The group says housing needs will continue to drive activity in the industry, and there is "increased interest in Vernon by institutional developers and investors who have the financial capacity to move forward on larger projects independent of interest rates."
The third quarter saw 42 building permits approved, bringing the annual total to 322.
This year has seen more multi-family projects and fewer single-family homes compared to previous years, the report states. "This shift has put 2022 on pace for a record-setting number of approved residential units."
Third quarter permit values totalled $61.37 million. Year to date, that value is more than $165 million.
The increase "can be attributed to a combination of inflationary pressures on construction costs (both materials and labour) as well as an increase in the number of multi-famiy permits that are generally higher in value per permit than single-family permits," the report adds.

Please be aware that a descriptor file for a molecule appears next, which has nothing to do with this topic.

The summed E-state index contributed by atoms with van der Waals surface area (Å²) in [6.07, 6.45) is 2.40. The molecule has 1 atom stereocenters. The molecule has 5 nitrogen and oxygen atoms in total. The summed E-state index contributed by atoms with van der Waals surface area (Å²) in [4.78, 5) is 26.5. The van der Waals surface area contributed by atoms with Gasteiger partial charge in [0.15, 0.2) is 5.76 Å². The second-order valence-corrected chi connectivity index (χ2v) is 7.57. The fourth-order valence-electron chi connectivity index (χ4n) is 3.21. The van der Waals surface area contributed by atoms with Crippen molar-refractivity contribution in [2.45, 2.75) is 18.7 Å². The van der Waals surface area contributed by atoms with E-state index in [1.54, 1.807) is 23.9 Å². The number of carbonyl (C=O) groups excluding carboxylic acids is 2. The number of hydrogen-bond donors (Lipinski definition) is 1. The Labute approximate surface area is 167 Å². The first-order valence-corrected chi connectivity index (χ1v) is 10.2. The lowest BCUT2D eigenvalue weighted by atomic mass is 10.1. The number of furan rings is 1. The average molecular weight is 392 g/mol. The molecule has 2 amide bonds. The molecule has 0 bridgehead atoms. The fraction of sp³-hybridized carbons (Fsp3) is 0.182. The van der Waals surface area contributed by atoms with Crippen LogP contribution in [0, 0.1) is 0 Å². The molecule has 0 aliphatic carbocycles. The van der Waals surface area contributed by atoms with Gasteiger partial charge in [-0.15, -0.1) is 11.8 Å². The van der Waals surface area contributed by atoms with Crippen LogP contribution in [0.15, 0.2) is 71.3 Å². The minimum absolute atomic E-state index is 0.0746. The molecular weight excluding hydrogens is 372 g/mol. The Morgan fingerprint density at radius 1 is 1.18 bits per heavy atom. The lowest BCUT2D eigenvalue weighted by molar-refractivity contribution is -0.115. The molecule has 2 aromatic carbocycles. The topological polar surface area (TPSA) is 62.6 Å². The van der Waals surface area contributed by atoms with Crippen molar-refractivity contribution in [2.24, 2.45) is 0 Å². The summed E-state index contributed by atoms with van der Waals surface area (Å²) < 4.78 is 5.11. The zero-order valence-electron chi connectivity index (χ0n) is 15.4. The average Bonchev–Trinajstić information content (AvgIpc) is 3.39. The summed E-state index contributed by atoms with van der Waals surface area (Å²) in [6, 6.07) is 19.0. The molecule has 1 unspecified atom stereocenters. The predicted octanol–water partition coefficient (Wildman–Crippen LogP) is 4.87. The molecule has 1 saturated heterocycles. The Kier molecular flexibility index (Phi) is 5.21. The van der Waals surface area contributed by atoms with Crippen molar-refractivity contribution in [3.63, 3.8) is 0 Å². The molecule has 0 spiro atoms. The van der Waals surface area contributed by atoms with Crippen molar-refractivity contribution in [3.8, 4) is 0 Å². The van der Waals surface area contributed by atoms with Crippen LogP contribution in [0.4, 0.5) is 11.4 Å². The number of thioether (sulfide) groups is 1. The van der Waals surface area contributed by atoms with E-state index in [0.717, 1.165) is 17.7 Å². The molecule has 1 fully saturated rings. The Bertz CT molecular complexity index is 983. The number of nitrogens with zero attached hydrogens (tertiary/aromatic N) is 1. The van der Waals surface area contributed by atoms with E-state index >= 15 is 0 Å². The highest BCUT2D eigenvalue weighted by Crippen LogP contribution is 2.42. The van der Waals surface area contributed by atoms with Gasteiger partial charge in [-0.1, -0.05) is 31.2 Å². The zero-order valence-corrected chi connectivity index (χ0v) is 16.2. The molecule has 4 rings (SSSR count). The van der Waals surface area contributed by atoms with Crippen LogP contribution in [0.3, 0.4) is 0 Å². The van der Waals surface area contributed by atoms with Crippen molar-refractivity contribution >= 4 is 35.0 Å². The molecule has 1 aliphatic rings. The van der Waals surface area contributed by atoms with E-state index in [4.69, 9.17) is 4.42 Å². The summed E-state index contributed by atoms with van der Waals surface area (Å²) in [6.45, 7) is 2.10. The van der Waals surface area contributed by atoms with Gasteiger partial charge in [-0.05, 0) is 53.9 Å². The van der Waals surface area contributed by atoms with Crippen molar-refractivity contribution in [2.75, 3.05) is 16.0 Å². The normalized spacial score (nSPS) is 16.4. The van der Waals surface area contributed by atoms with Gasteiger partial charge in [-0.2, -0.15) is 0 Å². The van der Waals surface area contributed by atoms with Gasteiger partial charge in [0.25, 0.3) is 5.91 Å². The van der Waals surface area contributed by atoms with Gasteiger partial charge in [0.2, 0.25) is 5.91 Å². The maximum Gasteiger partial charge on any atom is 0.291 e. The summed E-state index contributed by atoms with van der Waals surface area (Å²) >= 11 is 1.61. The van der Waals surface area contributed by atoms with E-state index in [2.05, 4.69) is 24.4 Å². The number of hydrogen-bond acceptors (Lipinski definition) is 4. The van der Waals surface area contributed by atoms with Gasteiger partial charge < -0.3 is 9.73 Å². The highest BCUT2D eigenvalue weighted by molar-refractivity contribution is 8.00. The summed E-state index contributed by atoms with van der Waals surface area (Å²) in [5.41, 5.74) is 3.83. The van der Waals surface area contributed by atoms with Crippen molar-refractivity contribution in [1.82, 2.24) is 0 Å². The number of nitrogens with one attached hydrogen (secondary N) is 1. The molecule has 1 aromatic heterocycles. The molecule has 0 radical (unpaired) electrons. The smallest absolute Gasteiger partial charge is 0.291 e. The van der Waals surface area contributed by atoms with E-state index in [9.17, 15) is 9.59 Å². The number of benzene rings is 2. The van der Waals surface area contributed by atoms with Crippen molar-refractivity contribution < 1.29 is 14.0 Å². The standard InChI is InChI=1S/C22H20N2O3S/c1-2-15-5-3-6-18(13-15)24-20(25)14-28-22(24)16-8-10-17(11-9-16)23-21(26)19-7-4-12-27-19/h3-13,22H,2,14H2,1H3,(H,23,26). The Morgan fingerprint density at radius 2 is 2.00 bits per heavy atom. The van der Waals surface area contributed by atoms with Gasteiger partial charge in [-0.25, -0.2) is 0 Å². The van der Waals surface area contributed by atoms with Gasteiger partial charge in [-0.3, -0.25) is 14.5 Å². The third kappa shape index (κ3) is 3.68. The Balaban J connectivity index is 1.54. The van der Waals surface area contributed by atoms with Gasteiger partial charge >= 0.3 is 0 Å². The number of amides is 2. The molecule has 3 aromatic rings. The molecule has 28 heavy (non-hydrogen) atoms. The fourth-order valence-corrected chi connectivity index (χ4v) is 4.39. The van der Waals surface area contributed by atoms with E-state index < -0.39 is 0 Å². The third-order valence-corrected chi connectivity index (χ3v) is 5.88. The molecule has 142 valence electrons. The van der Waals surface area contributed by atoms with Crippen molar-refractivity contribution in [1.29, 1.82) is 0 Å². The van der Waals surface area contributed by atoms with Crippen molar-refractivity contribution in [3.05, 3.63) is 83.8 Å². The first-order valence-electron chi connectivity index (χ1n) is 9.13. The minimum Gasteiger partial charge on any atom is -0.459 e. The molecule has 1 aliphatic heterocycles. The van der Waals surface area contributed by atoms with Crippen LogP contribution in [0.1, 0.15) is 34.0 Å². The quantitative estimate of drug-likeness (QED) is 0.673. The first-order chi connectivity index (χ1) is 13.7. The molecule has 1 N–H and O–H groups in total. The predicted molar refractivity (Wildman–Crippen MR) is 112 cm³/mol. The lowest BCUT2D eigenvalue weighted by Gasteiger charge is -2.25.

Through the end of the third quarter, 392 residential units were approved for construction – exceeding the total units approved for construction in 2017, 2020, and 2021.
Higher density residential units (multi-family units and single family dwellings with suites) continue to outpace single family permits by more than two to one.
Overall real estate transaction volumes declined in the quarter, reflecting consumer caution as a result of interest rate hikes.
Job posting activity also tempered in the third quarter, following a peak of nearly 900 postings in July 2022.
But, despite the slowdown in hiring demand, the quarter averaged 666 job postings – an increase of 10% over the 2021 average of 598.
Both skilled and unskilled/unspecified posting volumes trended downward. However, postings that required some level of post-secondary training saw a much smaller reduction.
A park may now sit where Vernon's Civic Arena once stood – but, thanks to celluloid, memories of the much-used arena live on.